Lindsey: NFL Cheerleader, Chemical Engineer, Co-Chair of Merck Women’s Network

Greetings, SciCheer readers! Please welcome Lindsey, a Carolina Panthers Science Cheerleader who’s pursuing an active life and career as a chemical engineer. She’s also a big fan of bustin’ down cheerleader stereotypes, so she fits in very nicely. Read on!

Why engineering?
I really enjoy talking about engineering with others, especially young women, because I was one of those students who had never heard of engineering until someone told me I should look into it. When trying to decide on a college major during my junior year of high school, a teacher suggested chemical engineering because her son was studying that very thing. I always enjoyed math and science, and it seemed to be a perfect fit. What I love is that chemical engineering exposes you to all kinds of careers: making medicines, developing new technology, designing new materials, and even fashion! I knew that I couldn’t get bored!

What is your degree in and from where?
My degree is in Chemical Engineering from Oregon State University- GO BEAVERS!

Favorite and/or least favorite courses you took to prepare for your degree? Why?
I enjoyed ALL of my courses! There is so much out there to learn, and I love taking in new information even when it has nothing to do with my degree. I absolutely loved all of my math courses because there is always a definitive end (I think that’s my OCD kicking in). I also enjoyed my biomedical engineering classes. It is amazing what science can do to save lives- we learned about how engineering can be applied to medical devices, pharmaceuticals, and prosthetics.

You are Co-Chair of the Merck Women’s Network. What does that organization do?
The Merck Women’s Network (MWN) works to retain our talented female employees through personal and professional development, promotes cultural awareness, and partners with and supports business initiatives relevant to women. At our site I work with a team of amazing people–both men and women–to fulfill this mission. One of the best parts of MWN is the friendship and camaraderie between the women on site. It is important to surround yourself with people who support you. My favorite site initiative is working with the American Heart Association to promote a healthy and active lifestyle because heart disease is the number one killer of women. We give out heart-healthy recipe books and even had a Zumba instructor give a class on site! I also enjoy mentoring third graders at the local elementary school. I think it is important to give back and do the same for someone else.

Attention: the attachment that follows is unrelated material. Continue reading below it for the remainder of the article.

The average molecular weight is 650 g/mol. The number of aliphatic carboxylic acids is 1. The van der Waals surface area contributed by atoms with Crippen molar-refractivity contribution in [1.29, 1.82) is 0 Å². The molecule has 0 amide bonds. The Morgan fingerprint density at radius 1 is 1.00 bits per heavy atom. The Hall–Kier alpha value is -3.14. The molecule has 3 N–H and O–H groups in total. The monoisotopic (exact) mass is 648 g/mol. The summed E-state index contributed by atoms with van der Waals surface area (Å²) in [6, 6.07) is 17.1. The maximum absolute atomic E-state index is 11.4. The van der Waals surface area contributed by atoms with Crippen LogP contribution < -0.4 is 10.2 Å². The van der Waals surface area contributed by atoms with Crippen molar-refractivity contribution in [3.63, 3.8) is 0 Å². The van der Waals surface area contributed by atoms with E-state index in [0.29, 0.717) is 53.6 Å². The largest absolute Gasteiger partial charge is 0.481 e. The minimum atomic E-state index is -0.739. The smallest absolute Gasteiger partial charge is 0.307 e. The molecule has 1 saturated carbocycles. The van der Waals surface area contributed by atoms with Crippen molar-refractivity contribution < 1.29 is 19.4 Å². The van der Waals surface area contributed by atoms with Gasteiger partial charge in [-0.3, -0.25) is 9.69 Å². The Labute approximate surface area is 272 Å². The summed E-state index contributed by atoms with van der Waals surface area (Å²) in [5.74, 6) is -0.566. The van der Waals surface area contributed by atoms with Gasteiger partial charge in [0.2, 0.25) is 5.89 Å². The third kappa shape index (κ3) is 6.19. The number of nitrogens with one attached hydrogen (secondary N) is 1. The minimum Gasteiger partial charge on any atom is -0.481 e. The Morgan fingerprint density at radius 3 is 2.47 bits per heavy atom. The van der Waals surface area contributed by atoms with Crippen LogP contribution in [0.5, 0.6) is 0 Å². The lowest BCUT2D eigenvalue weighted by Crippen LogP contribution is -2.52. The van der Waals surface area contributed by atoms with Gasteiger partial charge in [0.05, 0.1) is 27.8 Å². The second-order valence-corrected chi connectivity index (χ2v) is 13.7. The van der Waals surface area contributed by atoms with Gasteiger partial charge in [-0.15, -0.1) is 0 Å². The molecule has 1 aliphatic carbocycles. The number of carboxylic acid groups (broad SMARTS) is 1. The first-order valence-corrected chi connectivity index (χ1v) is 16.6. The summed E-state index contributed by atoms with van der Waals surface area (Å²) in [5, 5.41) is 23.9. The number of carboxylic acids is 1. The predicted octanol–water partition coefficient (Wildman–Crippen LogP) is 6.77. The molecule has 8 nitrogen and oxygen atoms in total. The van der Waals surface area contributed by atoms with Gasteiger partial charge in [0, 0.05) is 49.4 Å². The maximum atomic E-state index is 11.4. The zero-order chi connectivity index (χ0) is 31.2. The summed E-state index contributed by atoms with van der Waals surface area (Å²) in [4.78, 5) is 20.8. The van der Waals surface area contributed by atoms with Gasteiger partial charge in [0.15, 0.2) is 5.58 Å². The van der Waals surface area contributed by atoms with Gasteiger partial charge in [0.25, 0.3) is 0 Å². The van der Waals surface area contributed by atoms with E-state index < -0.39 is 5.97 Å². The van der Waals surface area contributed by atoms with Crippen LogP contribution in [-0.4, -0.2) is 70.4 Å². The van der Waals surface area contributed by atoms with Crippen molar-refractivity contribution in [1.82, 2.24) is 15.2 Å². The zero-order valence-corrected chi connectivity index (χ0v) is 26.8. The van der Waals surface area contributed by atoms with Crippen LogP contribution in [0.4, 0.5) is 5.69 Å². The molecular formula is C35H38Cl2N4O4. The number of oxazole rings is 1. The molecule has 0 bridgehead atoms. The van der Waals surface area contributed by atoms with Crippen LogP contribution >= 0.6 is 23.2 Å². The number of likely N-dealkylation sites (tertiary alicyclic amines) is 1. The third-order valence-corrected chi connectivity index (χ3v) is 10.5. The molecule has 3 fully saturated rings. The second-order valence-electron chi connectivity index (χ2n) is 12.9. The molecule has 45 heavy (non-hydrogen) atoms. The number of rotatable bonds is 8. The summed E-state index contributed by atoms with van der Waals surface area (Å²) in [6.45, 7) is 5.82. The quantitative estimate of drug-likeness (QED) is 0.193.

Best part of your day job?
Knowing that I am saving lives! Each day I help send vaccines around the world and that is the most rewarding feeling. I also work with the most amazing people, who I continue to learn from each day! The old stereotype of what an engineer is doesn’t exist in my group!

You cheer for the Carolina Panthers. How long have you cheered for them, and why did you try out to be a professional cheerleader.
This is my rookie season on the TopCats and it has been an AMAZING experience. I originally auditioned for the team because I wanted to continue dancing (I danced on my college dance team) and because I love football (who doesn’t want to be that close to the action?!). However this past year has been about so much more than dance. I have made 24 new friends who are like sisters to me and I would do anything for them. I have met people that have touched my heart and changed my life (see best cheerleading experience below). I get the best seat in the house to watch the best team in the NFL.

Which came first, your interest in engineering or cheerleading?
I would say cheerleading, but I was an engineer at a young age and I didn’t even know it! I didn’t have Barbies like the other girls. Growing up I played with trains and Legos. I loved those science kits you can buy at the toy store although I can’t say my parents loved the messes I made while trying to make “goop”. I started dancing when I was about 4 and it has always been my biggest passion. I also played soccer, volleyball, and basketball, but dance always came first. I practically lived in the dance studio through high school, and cheered on my school’s squad. I’ve always been very busy. I’m not really sure what I would do with myself if I had more time to sit around!

Can you describe a typical day?
A typical day starts off very early! I wake up at 5 a.m. to get a good workout in. I get to work a few hours later, and never without a coffee in hand. As an automation engineer, my job is to continually support and optimize the process with regard to the automated systems. I love my job because I get to work hands-on with a lot various automated systems. I spend a lot of time figuring out how to make a piece of equipment or a system do what I want it to do through code development.If I have practice, I need to leave work early to meet my carpool for the 2 hour drive to Charlotte. When I’m not in Charlotte, I enjoy quality time with my friends and my husband.

Do you find that stereotypes about cheerleaders helped or hindered your career?